11-20-17 Education in the News

NJ Spotlight--New Jersey’s Public Schools Still Among Most Segregated in Nation

Almost 10 percent of all students attend “apartheid schools,” where 99 percent or more of the student body is nonwhite

The unflattering ranking has grown all too familiar: New Jersey is home to some of the most segregated public schools in the country.

The latest statistics come courtesy of report released last week by the Civil Rights Project at UCLA, an organization that has tracked school segregation nationwide for decades and consistently found New Jersey in the bottom 10.

http://www.njspotlight.com/stories/17/11/20/new-jersey-s-public-schools-among-most-segregated-in-nation/

John Mooney | November 20, 2017

 

NJ Spotlight--Op-Ed: As Educators, We Must Measure What We Truly Value

Our current system is designed on the premise that there is a single success path and any deviation is either ignored, or worse, punished

With the change in State administration we have a tremendous opportunity to move our educational policies away from well-intentioned but inappropriate practices that punish those that don’t fit a single mold, to inclusive practices designed to help more children succeed.

We need to take this opportunity to ensure that New Jersey policy, priorities, and measurement better align with our intended values.

http://www.njspotlight.com/stories/17/11/19/op-ed-as-educators-must-measure-what-we-truly-value/

Lisa Wolff | November 20, 2017

 

Asbury Park Press--EDITORIAL: Melting pot? Not in N.J.’s schools

It isn’t news that New Jersey’s public schools are among the most segregated in the nation. What is news, thanks to a study released this week by the UCLA Civil Rights Project, is that school segregation in New Jersey has become even more pronounced during the past 15 years.

http://www.app.com/story/opinion/editorials/2017/11/17/segregated-schools-nj-ucla-report/107787658/

AsburyPark Published 4:49 p.m. ET Nov. 17, 2017 | Updated 4:57 p.m. ET Nov. 17, 2017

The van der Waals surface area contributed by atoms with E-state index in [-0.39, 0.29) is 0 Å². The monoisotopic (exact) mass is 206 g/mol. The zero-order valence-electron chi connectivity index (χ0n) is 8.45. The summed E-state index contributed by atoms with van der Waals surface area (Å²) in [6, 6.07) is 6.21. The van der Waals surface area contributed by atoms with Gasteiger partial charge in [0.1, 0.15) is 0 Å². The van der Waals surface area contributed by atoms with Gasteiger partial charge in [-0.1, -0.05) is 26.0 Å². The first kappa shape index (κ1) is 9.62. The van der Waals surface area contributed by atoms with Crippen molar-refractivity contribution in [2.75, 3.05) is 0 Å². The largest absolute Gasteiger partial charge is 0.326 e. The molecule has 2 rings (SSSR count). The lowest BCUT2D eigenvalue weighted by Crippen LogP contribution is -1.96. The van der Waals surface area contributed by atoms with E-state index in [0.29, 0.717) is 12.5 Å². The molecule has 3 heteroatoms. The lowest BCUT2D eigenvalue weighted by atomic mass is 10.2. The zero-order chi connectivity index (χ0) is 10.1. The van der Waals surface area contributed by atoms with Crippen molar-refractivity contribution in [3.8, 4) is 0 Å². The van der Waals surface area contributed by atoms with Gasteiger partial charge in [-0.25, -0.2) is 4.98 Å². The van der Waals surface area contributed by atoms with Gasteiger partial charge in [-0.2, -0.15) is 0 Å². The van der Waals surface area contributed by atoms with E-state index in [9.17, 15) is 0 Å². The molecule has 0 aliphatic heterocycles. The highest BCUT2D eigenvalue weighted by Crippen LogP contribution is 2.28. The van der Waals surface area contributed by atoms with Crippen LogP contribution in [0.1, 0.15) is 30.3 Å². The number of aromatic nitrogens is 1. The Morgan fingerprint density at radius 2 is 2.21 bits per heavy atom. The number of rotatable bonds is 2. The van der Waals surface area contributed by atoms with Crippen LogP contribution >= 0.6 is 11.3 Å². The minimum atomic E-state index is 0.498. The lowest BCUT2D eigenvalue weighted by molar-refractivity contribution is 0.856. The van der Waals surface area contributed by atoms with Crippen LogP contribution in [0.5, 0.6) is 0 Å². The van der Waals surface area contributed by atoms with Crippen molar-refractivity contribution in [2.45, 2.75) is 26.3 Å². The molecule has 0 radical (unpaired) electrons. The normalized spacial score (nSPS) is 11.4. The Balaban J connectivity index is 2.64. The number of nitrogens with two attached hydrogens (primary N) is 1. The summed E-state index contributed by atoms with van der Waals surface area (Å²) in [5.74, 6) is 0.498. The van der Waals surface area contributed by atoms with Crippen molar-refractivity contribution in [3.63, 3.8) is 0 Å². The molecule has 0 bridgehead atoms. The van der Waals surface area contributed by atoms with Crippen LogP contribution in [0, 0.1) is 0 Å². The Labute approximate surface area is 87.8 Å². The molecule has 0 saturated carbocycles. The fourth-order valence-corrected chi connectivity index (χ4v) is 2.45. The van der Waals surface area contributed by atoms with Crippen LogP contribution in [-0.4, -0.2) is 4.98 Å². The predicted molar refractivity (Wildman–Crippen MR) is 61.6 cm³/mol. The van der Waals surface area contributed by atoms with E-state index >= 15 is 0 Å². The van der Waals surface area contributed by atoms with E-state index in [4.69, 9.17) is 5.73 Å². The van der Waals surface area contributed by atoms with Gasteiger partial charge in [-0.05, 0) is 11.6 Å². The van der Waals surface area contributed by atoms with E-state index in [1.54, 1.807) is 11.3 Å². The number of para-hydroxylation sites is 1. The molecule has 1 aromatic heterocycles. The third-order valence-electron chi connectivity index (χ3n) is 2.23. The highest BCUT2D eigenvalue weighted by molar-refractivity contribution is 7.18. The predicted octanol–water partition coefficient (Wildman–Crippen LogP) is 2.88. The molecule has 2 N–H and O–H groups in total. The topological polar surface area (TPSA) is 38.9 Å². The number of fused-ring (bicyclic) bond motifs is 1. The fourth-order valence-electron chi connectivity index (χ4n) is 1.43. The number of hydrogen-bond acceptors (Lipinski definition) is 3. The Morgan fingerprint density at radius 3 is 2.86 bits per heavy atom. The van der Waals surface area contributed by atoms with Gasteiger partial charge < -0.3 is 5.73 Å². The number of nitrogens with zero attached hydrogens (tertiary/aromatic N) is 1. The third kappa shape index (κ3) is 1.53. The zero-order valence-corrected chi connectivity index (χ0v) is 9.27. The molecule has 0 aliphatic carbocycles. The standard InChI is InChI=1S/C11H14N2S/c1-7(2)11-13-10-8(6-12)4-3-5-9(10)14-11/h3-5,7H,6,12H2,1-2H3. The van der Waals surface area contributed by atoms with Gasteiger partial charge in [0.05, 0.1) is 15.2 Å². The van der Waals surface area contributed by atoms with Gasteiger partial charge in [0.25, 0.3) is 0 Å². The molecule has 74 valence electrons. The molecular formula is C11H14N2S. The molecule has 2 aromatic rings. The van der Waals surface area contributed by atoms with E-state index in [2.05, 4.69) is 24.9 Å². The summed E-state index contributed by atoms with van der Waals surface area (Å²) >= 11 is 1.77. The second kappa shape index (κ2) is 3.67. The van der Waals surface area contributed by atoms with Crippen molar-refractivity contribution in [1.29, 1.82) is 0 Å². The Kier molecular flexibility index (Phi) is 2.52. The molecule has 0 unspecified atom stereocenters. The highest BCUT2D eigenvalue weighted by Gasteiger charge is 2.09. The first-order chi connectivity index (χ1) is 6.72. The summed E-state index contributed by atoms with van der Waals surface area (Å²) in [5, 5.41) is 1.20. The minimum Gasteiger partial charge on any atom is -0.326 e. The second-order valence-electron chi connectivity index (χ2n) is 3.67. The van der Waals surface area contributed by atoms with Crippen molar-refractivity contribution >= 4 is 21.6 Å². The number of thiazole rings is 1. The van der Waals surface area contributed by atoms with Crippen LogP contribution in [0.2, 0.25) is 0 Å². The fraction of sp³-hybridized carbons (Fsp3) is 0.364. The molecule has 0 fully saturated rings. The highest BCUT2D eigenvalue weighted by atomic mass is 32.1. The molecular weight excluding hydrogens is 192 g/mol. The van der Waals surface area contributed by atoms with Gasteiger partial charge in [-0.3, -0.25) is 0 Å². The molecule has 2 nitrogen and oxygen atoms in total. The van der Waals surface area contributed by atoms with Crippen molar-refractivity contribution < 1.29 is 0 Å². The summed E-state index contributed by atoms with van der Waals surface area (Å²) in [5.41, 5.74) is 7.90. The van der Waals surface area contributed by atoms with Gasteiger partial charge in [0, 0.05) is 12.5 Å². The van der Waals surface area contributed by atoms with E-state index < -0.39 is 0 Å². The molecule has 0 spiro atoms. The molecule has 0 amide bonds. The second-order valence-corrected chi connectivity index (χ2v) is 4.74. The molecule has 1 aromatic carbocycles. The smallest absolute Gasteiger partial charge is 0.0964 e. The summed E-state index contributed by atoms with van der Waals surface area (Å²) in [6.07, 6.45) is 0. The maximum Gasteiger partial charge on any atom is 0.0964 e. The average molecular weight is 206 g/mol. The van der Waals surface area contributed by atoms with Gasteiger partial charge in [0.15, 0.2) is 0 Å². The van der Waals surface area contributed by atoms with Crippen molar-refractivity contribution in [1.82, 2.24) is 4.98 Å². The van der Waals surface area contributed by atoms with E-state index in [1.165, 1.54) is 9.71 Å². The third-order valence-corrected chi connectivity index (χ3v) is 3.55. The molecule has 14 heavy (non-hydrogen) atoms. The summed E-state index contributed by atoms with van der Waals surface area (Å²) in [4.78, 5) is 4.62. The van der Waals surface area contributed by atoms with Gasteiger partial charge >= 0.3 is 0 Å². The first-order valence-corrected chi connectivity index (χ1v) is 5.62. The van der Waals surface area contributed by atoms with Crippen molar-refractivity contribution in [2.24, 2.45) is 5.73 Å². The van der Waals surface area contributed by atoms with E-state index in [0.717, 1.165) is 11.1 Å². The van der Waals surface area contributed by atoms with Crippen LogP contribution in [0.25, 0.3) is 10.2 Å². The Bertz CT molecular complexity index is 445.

Philadelphia Inquirer-- Cap on labor contracts, Amazon credits pending in lame duck

TRENTON, N.J. (AP) — The fate of expiring legislation that caps what police and fire officials can get in labor contract disputes and up to $5 billion in tax credits to attract Amazon's new headquarters is uncertain as New Jersey's government heads into Chris Christie's lame duck period.

Before Democratic Gov.-elect Phil Murphy takes over New Jersey's government from Christie, a Republican, the Democrat-led Legislature has roughly six weeks to wrap up business with the two-term incumbent.

The issues cropped up in the fall campaign to succeed Christie, with Republican nominee Lt. Gov. Kim Guadagno supporting renewing the cap and granting the tax credits to Amazon. But Murphy was not definitive on either issue.

http://www.pressofatlanticcity.com/news/ap/new_jersey/cap-on-labor-contracts-amazon-credits-pending-in-lame-duck/article_e70c2dc0-38f7-5390-ade5-38525ee18491.html

MICHAEL CATALINI Associated Press| Nov 18, 2017

 

Education Week-- What 150 Years of Education Statistics Say About Schools Today

Long before there was an independent federal education department—before many states had school systems, in fact—there was a federal education statistics agency.

Today, the National Center for Education Statistics celebrates its 150th anniversary (albeit without a permanent commissioner in place). Though the agency remains independent of the Education Department, its work has laid a bedrock for education policy in the United States in areas from large-scale testing, to tracking students over time, to using surveys and local administrative data to understand changes in schools.

https://www.edweek.org/ew/articles/2017/11/15/what-150-years-of-education-statistics-say.html

Sarah D. Sparks| November 16, 2017